Again, I’d encourage you to spend some time over at LinkedIn. You can tell a lot about these cities and their economies just by their migration maps. You can also instantly see another dimension of the challenge facing Midwestern cities.

from Aaron M. Renn

The Shortage of “A” Talent

Photo Credit: Jean-Christophe Benoist CC BY 3.0

To restate, the biggest challenge facing many cities in transitioning to the knowledge economy is a shortage of “A” talent, especially true superstars.

I dealt with superstars like Jeff Bezos in my last post. Today I talk about “A” caliber talent.

What’s the difference between the two? It’s arguably a continuum in some respects, or depends on how finely grained the domain. But the superstars are the true world’s best, particularly at something that generates economic growth at regional scale.

But beyond those rare few, there’s also a shortage of just the top level talent that makes cities and organizations go.

When I started as a staffer at Andersen Consulting, I noticed right away that every department at my clients tended to have one or two people who really made the place go. For example, at one client there was a guy in networking named Phil. When I met him, he wasn’t even a manager level person, but you could tell he was just a cut above everyone else and was the go to guy for many things. I wasn’t surprised to see that years later he was running networking for a Fortune 5oo company.

This ability to be the person that makes it happen, or some equivalent level of impact, is what distinguishes the A player.

One of the things that’s most impressive about New York is just how many A level people there are – way more than anyplace else I’ve ever lived.

Just as one small example, Bryant Park is world renowned as a small urban park. There are a lot of reasons why, including the vast wealth of New York City. But it also happens that it’s run by Dan Biederman, either an A player or the superstar of a smaller domain, depending on how you want to classify him. Dan not only runs Bryant Park, he regularly consults around the country on how other cities can run similar spaces better.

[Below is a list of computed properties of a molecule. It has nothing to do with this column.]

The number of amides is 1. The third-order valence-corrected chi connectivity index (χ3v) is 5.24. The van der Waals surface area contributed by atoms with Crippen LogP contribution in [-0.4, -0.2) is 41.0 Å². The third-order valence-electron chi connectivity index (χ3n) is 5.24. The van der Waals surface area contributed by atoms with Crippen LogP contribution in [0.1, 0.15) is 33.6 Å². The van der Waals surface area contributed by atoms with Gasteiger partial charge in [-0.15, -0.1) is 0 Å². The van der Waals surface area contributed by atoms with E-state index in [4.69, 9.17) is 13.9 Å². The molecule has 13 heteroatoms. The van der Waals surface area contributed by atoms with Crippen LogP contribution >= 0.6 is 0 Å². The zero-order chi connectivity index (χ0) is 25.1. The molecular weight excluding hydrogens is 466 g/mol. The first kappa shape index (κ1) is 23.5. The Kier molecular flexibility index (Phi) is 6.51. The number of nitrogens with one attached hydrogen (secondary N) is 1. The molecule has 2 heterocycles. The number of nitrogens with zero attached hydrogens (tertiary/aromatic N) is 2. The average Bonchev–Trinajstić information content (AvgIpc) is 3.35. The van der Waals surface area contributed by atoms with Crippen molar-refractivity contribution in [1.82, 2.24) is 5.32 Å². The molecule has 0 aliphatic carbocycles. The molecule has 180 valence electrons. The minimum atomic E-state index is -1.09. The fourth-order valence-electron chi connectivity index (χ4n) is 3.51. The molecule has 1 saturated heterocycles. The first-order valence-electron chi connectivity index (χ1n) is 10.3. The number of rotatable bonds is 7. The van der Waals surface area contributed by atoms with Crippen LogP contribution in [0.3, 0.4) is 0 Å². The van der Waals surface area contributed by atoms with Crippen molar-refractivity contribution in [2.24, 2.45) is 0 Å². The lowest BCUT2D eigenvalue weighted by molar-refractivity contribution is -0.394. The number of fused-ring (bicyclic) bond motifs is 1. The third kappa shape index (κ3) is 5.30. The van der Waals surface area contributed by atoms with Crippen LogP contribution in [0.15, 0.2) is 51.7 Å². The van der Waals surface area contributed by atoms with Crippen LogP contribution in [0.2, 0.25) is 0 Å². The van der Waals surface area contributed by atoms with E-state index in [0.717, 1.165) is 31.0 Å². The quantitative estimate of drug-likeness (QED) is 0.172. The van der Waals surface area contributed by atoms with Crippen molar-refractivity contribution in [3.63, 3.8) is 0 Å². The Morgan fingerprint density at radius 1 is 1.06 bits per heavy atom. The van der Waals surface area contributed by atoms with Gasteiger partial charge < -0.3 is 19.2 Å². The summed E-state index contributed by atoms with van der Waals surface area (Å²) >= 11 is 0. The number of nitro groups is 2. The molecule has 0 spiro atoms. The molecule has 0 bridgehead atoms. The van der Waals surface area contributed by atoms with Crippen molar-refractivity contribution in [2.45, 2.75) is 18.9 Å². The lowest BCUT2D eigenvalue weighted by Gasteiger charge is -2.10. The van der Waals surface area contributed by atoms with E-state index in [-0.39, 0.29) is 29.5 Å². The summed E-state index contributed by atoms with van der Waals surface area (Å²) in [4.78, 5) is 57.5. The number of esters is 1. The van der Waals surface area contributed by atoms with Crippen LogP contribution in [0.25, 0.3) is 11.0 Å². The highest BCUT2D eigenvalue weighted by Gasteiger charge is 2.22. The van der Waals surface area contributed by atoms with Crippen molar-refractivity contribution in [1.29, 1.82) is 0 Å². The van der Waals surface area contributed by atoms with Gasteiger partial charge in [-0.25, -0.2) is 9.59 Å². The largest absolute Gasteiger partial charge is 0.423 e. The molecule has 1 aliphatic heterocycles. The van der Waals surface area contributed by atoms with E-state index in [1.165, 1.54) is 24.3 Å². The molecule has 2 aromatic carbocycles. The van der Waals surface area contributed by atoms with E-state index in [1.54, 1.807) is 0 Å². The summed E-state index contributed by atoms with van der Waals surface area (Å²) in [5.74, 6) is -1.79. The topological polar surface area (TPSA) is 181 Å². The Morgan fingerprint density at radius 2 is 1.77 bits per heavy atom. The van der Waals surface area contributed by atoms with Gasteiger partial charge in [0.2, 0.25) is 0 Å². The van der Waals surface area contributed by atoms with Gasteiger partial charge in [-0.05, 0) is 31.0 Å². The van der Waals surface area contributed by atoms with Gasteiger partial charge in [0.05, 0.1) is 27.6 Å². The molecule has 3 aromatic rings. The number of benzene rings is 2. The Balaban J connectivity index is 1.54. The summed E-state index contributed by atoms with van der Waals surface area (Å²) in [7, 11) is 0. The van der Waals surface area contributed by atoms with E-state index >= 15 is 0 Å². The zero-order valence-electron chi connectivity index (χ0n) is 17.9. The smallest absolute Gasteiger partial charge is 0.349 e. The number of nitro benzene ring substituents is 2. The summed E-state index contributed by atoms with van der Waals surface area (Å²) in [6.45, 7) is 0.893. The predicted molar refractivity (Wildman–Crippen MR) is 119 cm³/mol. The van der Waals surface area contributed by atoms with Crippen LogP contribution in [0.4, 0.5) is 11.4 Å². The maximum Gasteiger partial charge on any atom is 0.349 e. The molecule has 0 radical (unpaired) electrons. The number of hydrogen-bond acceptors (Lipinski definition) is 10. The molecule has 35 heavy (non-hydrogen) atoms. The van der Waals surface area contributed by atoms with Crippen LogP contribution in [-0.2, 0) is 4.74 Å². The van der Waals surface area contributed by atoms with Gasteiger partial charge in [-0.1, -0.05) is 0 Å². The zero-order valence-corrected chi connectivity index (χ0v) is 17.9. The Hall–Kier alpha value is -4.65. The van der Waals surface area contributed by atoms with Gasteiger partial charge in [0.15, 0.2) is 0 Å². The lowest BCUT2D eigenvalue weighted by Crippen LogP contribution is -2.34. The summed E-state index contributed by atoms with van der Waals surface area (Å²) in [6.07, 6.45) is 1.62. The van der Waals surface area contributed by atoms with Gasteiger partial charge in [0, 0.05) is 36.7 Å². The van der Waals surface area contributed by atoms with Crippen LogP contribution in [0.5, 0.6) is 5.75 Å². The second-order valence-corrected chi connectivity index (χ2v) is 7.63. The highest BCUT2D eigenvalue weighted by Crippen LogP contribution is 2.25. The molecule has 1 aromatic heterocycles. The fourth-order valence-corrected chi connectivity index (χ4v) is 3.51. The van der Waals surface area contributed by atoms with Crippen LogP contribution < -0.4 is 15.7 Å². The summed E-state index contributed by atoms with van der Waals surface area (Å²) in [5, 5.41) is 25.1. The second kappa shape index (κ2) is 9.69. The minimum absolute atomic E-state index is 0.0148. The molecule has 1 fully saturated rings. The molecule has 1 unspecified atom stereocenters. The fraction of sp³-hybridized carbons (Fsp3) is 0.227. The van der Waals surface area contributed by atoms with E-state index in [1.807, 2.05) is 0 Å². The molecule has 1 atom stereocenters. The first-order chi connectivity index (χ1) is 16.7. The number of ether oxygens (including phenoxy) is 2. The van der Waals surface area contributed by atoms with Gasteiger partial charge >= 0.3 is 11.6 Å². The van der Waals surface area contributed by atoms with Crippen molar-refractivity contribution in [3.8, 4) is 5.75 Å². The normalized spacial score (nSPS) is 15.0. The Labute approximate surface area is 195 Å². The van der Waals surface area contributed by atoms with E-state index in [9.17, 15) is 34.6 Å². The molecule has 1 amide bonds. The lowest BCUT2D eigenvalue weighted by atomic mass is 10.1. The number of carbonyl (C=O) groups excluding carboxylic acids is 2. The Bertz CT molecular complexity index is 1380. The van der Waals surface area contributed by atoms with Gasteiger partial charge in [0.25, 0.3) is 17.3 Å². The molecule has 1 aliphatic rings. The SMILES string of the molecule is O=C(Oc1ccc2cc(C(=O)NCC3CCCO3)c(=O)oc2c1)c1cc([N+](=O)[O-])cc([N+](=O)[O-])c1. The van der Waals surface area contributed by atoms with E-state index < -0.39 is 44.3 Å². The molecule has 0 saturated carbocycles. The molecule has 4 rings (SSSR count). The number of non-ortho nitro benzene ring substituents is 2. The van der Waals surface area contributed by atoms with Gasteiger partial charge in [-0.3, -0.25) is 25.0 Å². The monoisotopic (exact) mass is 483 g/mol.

But even people under Dan in the org chart are still top notch. Andrew Manshel, who used to work at Bryant Park, runs a great web site called the Place Master, with all sorts of finely detailed information about how to create great public spaces. Mostly likely, in almost any city in America, Andrew would be the #1 guy in town in placemaking.

Of course I’d be remiss if I didn’t mention that Bryant Park’s design drew on input from William H. Whyte, the godfather of successful small urban spaces.

When you take a look at the talent that’s been brought to bear on just this one small park, you start to get an insight into what makes these global cities so successful.

Smaller cities, say regions in the one to two million population range, definitely have A caliber talent. They just don’t have enough of it. This limits their bandwidth for making change. There are tons of opportunities in these places, but often not enough people with the capability level to really seize them and make them happen.

Of course what makes someone an A player is context specific. For cultural mismatch or other reasons, many great people fail in one environment only to succeed in another. So it’s not a simple matter of moving pieces around on the chessboard. Nevertheless, if the quantity of these “make it happen” type people went up significantly, a lot of cities could see some serious results.

Again, when it comes to attracting talent, in the present world you have to have at least some focus on creating or attracting A players and superstars. I’ll have some thoughts on that in a future post.

from Aaron M. Renn

The Superstar Gap